Taking another peek behind THE LAST DOOR
When I last wrote about The Last Door, the episodic point-and-click adventure/horror game from The Game Kitchen, the series was in mid-swing, entering it's second "season" of episodes. Nearly a year later, I'm sad to say the series has ended, probably for good. Sad because the main reason the series ended was due to financial difficulties, and sad as well because the creators of this little indie project had weaved quite the little world and mythos, and there is fertile ground left behind for more stories.
The door, to deliberately pun, is still open, so future instalments are a remote possibility, however in my experience when something ends because the money isn't there, it's pretty hard to justify going back, especially in today's insanely paced, attention limited society. As it is, though, the ending to the series is still very, very, good, and the thirst I have to know more is thematically in keeping with the events of Season 2.
Season 2 of The Last Door picks up straight where Season 1 left off, placing you in the new role of Dr. John Wakefield, a Dr. Seward-esque psychiatrist who has been seeing Jeremiah Devitt, the protagonist of Season 1. Wakefield, having become embroiled in the strange happenings of Devitt's life, takes it upon himself to continue his own investigation, aided by his close friend, scholar Johann Kaufmann, who embodies the spirit of Abraham Van Helsing. The similarities of Wakefield and Kaufmann to Seward and Van Helsing are also found in how they react to the disturbing events around them. Wakefield is at first a reluctant believer, while Kaufmann wholly embraces the spirit of the void. Together they travel to several locations in the UK, on the heels of Devitt and members of the mysterious cult known as "The Playwright," including at least one of Devitt's ex classmates, Alexandre du Pré.
The Last Door Season 2 does what any good sequel does: builds on a solid game formula and plot, while adding to it in modest ways that enhance without alienating. The main draw here is "more," in every sense. The individual episodes of Season 2 now take place in multiple locations that you wander between via a map, in the spirit of adventure games like Indiana Jones and the Fate of Atlantis. There are also far more NPC characters, with more detailed conversation trees than in Season 1. This has the effect of altering the tone a fair amount, from the previous iteration's isolated, tense horror to a more sombre, melancholy kind of horror. The game still plays the jump-scare "orchestral sting accompanied by creepy image" card - perhaps a few too many times - but things are now more dire in a world-affecting way.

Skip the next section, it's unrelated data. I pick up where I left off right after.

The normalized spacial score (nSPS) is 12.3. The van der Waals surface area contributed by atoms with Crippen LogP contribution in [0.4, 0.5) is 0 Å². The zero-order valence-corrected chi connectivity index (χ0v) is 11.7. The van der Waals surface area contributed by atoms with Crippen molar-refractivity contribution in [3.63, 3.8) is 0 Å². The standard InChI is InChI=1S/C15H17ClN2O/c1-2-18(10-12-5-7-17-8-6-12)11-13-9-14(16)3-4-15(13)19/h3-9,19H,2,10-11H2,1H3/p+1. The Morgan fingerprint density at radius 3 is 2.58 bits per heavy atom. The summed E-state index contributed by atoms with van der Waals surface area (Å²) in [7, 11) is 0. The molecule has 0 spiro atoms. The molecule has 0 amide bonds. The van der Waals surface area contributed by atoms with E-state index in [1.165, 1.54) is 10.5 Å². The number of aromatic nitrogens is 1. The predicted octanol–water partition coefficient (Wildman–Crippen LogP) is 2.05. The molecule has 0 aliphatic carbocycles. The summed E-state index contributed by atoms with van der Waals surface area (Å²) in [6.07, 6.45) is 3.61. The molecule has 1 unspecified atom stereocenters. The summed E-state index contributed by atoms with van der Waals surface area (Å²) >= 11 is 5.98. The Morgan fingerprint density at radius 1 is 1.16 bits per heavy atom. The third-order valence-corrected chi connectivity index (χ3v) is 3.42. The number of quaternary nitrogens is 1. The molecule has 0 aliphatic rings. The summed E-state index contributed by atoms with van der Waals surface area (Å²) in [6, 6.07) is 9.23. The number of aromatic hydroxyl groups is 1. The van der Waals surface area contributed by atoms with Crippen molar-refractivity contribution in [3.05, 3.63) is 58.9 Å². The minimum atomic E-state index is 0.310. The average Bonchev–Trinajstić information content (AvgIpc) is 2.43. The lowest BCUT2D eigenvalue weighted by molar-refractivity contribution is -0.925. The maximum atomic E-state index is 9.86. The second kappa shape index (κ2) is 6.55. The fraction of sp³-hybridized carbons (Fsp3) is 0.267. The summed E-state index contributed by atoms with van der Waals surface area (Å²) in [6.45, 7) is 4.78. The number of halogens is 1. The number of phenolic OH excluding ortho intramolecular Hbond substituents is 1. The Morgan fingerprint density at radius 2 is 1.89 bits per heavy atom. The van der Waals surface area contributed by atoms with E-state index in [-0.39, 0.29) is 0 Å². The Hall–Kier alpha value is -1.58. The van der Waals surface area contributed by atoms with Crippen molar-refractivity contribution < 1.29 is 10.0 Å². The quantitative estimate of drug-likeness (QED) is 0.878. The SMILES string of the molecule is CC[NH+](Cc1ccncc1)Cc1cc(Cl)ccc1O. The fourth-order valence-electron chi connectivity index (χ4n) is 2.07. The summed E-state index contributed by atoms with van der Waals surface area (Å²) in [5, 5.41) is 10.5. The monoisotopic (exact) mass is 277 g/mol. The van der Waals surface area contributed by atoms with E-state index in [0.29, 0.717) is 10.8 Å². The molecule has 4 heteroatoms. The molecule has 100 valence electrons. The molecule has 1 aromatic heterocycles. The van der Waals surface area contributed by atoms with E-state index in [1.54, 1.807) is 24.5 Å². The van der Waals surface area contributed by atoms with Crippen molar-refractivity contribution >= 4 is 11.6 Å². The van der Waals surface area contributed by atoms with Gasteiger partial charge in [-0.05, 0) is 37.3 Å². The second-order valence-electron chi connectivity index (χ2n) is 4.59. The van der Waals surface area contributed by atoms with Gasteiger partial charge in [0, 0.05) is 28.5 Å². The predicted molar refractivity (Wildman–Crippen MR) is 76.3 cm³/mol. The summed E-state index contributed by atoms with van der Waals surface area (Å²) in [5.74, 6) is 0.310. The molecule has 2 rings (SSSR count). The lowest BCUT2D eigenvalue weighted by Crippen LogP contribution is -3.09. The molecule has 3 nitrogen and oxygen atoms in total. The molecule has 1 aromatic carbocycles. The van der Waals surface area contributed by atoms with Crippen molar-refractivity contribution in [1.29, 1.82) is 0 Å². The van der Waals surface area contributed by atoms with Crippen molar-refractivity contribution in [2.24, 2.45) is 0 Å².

It's a wise move story-wise. The progression from the small, intimate conflict of the first Season to a wider battle makes sense, and has the added value of raising the stakes. The only issue is that much of those stakes are left hidden until the very end. In the final act, you are presented with an abrupt moral choice that doesn't make much sense given what we've found out about the characters. Still, it's a decent slow-build to a climax that pays off in pretty exciting ways.
What really struck me with Season 2, however, are the visuals. The game retains its blocky, pixel-esque retro style, but finds ways to utilize them in new, dynamic images. There were several times that I was genuinely taken aback at how honestly beautiful the game could be.
The game also continues its excellent use of sound design. There are more than a few moments that take place in total darkness, and you're left relying on sound alone to understand what's happening. One especially gripping moment for me came in the exploration of a basement with only a box of matches. Each time my feeble light went out, I found myself frantically clicking the matchbox, and each time it took more scratching against the score pad, more fumbling, with seconds of darkness stretching into a tense eternity.
The bottom line is this: if you liked Season 1, you will love Season 2, and no nitpicking over endings will sully that. The Last Door leaves you wanting more, which is probably about as perfect an ending you can expect.